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Nonmetal, or non-metal, is a term used in chemistry when classifying the chemical elements. On the basis of their general physical and chemical properties, every element in the periodic table can be termed either a metal or a nonmetal. (A few elements with intermediate properties are referred to as metalloids.)

The elements generally regarded as nonmetals are:

There is no rigorous definition for the term "nonmetal" - it covers a general spectrum of behaviour. Common properties considered characteristic of a nonmetal include:

Only eighteen elements in the periodic table are generally considered nonmetals, compared to over eighty metals, but nonmetals make up most of the crust, atmosphere and oceans of the earth. Bulk tissues of living organisms are composed almost entirely of nonmetals. Most nonmetals are monatomic noble gases or form diatomic molecules in their elemental state, unlike metals which (in their elemental state) do not form molecules at all.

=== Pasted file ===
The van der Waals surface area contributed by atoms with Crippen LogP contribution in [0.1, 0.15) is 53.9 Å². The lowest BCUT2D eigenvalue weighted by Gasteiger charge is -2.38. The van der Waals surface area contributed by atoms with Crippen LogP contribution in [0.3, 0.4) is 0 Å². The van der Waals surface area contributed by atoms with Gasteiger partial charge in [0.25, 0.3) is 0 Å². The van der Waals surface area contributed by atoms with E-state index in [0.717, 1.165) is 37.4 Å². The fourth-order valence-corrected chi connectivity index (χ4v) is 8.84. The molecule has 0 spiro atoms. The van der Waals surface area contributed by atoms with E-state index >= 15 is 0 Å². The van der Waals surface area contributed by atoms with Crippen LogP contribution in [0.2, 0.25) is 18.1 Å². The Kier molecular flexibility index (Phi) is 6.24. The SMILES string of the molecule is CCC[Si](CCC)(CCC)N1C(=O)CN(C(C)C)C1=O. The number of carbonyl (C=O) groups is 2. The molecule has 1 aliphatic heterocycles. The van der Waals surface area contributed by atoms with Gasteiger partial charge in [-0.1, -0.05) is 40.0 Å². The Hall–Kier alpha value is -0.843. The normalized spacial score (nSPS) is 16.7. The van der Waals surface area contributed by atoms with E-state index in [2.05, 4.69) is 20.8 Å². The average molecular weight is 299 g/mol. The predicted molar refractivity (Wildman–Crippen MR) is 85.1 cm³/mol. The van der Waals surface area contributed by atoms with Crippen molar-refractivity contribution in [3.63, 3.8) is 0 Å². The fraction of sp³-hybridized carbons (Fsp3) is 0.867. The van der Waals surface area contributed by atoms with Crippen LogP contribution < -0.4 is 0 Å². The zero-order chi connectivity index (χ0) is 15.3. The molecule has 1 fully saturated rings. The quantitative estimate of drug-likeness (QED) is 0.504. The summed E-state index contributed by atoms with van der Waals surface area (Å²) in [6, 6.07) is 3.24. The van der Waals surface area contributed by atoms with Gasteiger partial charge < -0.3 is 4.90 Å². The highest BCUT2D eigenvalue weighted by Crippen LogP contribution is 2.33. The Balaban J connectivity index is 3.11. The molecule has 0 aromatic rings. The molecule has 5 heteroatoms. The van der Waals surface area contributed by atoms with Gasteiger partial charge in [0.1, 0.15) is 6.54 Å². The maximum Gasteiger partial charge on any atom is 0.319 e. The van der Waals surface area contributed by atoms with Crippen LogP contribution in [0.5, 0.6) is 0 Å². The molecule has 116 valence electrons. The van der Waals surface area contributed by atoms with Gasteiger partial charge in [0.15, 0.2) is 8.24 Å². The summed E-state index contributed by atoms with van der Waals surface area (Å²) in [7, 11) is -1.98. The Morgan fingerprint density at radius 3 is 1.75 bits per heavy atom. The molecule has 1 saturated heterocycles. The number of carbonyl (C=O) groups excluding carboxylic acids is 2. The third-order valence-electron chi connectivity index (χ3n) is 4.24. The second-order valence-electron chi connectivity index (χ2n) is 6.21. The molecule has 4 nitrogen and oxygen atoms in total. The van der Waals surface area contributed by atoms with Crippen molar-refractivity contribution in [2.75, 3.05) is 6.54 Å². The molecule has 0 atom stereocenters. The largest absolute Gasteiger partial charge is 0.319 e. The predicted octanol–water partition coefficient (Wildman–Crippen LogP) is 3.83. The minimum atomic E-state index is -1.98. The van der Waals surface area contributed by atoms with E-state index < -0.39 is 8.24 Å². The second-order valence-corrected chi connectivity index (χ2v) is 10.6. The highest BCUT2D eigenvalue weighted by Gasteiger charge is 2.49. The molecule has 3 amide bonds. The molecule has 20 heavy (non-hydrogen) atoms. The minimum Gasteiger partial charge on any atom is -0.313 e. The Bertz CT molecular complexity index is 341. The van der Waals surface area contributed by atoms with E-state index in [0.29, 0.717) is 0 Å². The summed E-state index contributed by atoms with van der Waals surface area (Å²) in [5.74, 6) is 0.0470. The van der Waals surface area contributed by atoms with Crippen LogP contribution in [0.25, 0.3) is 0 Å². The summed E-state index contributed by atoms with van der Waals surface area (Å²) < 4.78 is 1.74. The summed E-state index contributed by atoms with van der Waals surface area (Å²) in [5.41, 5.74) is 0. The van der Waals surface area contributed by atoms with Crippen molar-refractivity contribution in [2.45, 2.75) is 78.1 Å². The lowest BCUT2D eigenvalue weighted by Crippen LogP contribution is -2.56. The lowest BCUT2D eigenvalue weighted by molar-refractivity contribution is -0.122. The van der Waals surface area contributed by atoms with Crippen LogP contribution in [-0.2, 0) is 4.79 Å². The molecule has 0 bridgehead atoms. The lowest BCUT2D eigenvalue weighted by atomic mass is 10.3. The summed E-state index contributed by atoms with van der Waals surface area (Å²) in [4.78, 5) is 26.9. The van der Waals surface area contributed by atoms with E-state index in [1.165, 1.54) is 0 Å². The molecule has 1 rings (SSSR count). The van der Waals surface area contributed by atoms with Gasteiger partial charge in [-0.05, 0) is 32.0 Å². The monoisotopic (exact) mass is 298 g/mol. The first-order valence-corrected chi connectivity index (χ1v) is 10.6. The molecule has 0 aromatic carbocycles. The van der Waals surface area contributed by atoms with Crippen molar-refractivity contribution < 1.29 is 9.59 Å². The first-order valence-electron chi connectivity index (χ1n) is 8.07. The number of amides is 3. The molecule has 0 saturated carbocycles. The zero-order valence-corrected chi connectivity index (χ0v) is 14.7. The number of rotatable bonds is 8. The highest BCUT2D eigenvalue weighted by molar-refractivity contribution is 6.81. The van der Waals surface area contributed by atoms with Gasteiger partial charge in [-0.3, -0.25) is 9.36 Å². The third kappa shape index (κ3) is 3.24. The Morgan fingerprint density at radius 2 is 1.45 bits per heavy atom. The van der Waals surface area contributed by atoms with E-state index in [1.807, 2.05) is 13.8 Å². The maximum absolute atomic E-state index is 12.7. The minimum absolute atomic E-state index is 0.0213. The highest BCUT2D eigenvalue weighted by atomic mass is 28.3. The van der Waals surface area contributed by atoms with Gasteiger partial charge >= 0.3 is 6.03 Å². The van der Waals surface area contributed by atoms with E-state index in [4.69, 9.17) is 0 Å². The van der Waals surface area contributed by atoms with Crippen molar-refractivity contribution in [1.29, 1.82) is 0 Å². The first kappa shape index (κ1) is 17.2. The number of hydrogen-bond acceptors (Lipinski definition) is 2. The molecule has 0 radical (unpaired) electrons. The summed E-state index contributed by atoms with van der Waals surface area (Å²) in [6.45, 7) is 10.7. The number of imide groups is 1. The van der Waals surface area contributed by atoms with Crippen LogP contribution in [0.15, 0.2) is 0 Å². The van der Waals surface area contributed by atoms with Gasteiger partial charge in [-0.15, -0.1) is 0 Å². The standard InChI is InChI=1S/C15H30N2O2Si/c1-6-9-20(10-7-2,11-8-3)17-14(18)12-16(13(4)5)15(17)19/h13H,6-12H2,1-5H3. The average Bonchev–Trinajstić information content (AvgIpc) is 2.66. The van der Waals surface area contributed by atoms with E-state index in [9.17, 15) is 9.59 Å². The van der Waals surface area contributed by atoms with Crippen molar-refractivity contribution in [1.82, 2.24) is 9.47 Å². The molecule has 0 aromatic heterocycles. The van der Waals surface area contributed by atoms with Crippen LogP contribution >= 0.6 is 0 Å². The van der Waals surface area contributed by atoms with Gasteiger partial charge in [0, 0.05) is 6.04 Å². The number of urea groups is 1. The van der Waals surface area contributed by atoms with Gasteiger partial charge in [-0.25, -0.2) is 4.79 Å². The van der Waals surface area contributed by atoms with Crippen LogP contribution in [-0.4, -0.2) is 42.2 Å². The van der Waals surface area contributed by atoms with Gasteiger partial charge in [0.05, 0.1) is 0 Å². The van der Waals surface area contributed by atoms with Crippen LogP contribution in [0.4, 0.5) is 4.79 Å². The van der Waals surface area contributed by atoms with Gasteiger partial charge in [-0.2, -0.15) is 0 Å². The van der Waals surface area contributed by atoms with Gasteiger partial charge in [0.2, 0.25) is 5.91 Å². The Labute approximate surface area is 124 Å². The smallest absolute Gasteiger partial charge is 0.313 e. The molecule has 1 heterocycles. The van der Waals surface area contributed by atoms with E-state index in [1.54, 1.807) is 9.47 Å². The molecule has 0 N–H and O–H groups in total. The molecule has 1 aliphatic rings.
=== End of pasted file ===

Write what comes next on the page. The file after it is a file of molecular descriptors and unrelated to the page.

Metallisation at huge pressures

Nevertheless, even these 18 elements tend to become metallic at large enough pressures (see nearby periodic table at ~300 GPa).

See also


Simple English

Nonmetal or non-metal means there is no metal traces or any at all in the substance or chemical element. They can be gases or elements that do not look like metals. Examples of gases are: hydrogen, helium, oxygen, nitrogen, fluorine, neon, argon, krypton, or radon, just to name a few. An example of a solid that is a nonmetal is sulfur. It is yellow and not shiny at all. An example of a liquid that is a nonmetal is bromine. It is red. A non metal is also a great insulator.usually gasses or brittle solids


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